An Anxious Brain Can Physically Heal! And Here’s Proof

by | Dec 10, 2013

“Yes, psychotherapy has really helped me learn how to deal with anxiety. And my panic attack symptoms have improved. I just wish it was more than a Band-Aid remedy. I mean, isn’t there something that can physically heal my brain?”

Actually, there is – psychotherapy. Think about it. If psychotherapy provides symptom relief, wouldn’t there have to be healing brain changes at play? I mean, how else could it happen?

But maybe you need proof. That’s fair. So, what if I told you a new piece of research confirms psychotherapy does, in fact, generate healing anatomical and physiological changes? Come on, let’s get after it…

Before we roll up our sleeves, I want you to understand why I bring relevant research your way. Sure, it fascinates me; however, it isn’t about a bad case of the “smarty-pants.” No, it’s in an effort to keep you focused on hope. It’s important to know there are remedies available now – and in the not too distant future – for the mood and anxiety disorders of which you may not be aware. And there’s buckets of hope in knowing scientists continue to work toward understanding that which ails us, and are doing their best to come-up with creative interventions. Good?

And now to rollin’-up those sleeves…

A research team at the National Institute of Psychiatry and Addictions and the University of Szeged (Hungary), led by Dr. Szabolcs Kéri, has completed some important work. The study was recently published in Biological Psychiatry, and it focuses upon posttraumatic stress disorder (PTSD) – an anxiety disorder. And I say the conclusion can apply to any anxiety disorder.

Here’s how it all went down. The crew gathered two groups of participants. One consisted of 39 folks who’d been diagnosed with PTSD. There were 31 participants in the other – “control” – group who’d been exposed to trauma, but didn’t develop PTSD. The PTSD diagnosed participants received 12 weeks of cognitive behavioral therapy (CBT). The control group did not.

Panic Attack SymptomsNow, here’s where things get super-interesting. Before and after the CBT work, volume measurements were made of the participants’ hippocampus (on top to the left – in gold) and medial orbitofrontal cortex (bottom) – essential brain structures in learning, memory, and the regulation of emotion. Also measured was the expression of the gene FKBP5, implicated in the risk for developing PTSD, and involved in regulating stress hormones.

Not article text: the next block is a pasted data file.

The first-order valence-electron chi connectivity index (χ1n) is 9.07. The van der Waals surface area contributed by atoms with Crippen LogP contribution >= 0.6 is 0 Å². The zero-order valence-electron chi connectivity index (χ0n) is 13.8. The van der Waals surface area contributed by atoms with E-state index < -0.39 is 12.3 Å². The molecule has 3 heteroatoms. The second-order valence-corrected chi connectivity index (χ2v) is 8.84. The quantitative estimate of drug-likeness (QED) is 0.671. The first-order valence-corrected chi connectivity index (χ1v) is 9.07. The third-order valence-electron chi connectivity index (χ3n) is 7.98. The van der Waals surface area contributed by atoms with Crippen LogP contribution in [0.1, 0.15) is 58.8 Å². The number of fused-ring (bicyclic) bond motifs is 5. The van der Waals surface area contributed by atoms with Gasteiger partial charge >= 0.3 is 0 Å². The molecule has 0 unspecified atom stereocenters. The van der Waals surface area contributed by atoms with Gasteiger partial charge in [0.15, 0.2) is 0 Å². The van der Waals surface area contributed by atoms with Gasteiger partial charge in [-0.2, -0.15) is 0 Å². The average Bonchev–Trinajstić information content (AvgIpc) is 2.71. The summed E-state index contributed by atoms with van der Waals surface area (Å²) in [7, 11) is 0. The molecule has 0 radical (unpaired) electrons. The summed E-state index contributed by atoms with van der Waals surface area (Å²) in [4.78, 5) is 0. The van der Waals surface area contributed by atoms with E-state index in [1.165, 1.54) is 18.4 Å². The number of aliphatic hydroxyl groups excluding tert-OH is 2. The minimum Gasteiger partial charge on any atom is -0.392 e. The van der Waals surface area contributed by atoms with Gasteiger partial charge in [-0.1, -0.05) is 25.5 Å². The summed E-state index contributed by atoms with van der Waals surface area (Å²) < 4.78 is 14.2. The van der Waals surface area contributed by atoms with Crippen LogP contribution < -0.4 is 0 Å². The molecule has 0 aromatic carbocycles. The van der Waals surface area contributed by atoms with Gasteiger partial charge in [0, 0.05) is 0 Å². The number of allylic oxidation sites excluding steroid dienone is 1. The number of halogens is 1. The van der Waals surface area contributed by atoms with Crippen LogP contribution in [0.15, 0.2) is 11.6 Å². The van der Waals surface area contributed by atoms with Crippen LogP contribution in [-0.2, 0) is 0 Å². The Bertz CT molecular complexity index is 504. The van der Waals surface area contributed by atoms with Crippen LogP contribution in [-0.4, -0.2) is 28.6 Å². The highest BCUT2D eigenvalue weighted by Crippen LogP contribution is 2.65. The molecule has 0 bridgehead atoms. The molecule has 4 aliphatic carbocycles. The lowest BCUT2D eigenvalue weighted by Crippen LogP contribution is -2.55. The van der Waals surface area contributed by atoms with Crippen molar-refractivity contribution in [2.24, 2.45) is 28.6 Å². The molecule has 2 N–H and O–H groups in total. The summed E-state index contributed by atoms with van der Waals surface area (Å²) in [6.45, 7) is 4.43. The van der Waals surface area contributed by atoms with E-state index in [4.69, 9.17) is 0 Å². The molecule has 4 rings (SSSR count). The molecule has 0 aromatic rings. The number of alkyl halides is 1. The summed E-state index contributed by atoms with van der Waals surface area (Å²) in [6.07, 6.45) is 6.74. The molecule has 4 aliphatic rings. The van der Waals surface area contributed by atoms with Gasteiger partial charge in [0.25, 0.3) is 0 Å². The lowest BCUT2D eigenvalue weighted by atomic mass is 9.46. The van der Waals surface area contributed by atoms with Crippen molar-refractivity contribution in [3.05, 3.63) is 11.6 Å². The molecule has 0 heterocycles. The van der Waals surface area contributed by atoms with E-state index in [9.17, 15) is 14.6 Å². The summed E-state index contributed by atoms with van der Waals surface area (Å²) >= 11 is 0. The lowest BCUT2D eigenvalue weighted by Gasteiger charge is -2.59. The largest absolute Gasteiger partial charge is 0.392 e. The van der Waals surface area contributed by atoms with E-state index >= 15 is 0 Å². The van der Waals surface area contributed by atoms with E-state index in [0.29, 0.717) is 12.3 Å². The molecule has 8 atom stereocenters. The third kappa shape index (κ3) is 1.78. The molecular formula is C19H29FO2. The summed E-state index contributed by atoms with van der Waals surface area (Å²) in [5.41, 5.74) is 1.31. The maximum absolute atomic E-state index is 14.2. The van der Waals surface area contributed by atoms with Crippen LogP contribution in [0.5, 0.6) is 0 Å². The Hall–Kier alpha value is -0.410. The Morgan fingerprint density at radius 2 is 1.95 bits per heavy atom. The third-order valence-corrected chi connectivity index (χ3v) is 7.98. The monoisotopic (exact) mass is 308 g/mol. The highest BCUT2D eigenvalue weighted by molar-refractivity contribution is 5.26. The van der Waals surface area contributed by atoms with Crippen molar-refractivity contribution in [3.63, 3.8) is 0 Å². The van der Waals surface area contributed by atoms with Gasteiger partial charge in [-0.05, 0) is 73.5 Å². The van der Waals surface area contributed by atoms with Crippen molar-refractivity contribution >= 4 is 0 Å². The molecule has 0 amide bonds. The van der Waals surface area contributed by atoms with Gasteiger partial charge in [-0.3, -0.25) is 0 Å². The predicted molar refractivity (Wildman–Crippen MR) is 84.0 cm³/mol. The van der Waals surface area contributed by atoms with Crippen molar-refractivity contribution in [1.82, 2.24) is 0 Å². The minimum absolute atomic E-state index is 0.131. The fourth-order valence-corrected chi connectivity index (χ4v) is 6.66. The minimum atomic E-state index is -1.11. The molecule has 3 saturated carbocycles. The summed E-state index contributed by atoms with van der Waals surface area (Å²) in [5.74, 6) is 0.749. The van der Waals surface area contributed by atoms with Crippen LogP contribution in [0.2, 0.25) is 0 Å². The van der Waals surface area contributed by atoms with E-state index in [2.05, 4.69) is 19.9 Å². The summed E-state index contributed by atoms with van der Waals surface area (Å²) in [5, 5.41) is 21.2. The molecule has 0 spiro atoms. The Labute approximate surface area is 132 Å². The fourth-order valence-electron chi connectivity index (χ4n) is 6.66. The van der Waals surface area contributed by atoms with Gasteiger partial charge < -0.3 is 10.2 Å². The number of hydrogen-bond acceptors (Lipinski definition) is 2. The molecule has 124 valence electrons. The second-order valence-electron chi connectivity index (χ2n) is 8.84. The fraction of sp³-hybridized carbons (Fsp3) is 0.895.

Before they began their CBT work, it was determined the PTSD diagnosed participants had lower FKBP5 gene expression and smaller hippocampal and medial orbitofrontal cortex volumes – compared to the control group. When CBT was completed (12 weeks later), they showed higher expression of FKBP5, as well as increased hippocampal volume. By the way, much of this has to do with the dynamics of neurogenesis.

The very cool part is, the changes were directly associated with symptom reduction. And the outcomes actually were a predictor of PTSD symptom improvement.

According to Dr. Kéri, “The results show that structural changes in the brain, such as the shrinkage of the hippocampus, are reversible in trauma victims. Talk therapy may help normalize these alterations and improve symptoms.” He continued, “Furthermore, the regeneration of hippocampus correlated with the expression of a gene that balances the activity of the stress hormone cortisol at the level of cells.”

So how ’bout it? Proof enough for you? Sure seems to me that psychotherapy generates healing anatomical and physiological changes for those enduring an anxiety disorder. And that’s not only hopeful, it’s darned exciting.

Are you bummed over how to deal with anxiety, panic attack symptoms – or even social anxiety support? Perhaps you’re thinking your perceived “troubled” brain anatomy and physiology – well, “That’s just the way it is, and that’s the way it’ll always be.”

Think again, k? Think again…

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Hey! Props to for the resource material.

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